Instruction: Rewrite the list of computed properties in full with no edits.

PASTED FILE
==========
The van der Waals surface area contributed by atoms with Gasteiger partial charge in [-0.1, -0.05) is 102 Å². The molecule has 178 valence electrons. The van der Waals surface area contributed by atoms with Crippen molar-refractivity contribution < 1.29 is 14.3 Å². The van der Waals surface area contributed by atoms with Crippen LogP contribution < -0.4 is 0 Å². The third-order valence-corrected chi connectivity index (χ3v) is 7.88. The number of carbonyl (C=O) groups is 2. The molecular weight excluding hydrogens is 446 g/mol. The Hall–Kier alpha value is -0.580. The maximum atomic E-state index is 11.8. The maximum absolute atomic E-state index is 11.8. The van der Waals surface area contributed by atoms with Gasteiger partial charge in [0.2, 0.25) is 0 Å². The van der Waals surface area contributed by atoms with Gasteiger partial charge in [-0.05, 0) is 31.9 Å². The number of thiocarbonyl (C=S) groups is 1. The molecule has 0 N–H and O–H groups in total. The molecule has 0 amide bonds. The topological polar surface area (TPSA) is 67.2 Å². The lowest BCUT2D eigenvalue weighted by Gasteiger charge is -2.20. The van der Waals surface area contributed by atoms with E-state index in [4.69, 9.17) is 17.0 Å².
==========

The van der Waals surface area contributed by atoms with Gasteiger partial charge in [-0.1, -0.05) is 102 Å². The molecule has 178 valence electrons. The van der Waals surface area contributed by atoms with Crippen molar-refractivity contribution < 1.29 is 14.3 Å². The van der Waals surface area contributed by atoms with Crippen LogP contribution < -0.4 is 0 Å². The third-order valence-corrected chi connectivity index (χ3v) is 7.88. The number of carbonyl (C=O) groups is 2. The molecular weight excluding hydrogens is 446 g/mol. The Hall–Kier alpha value is -0.580. The maximum atomic E-state index is 11.8. The maximum absolute atomic E-state index is 11.8. The van der Waals surface area contributed by atoms with Gasteiger partial charge in [0.2, 0.25) is 0 Å². The van der Waals surface area contributed by atoms with Gasteiger partial charge in [-0.05, 0) is 31.9 Å². The number of thiocarbonyl (C=S) groups is 1. The molecule has 0 N–H and O–H groups in total. The molecule has 0 amide bonds. The topological polar surface area (TPSA) is 67.2 Å². The lowest BCUT2D eigenvalue weighted by Gasteiger charge is -2.20. The van der Waals surface area contributed by atoms with E-state index in [4.69, 9.17) is 17.0 Å².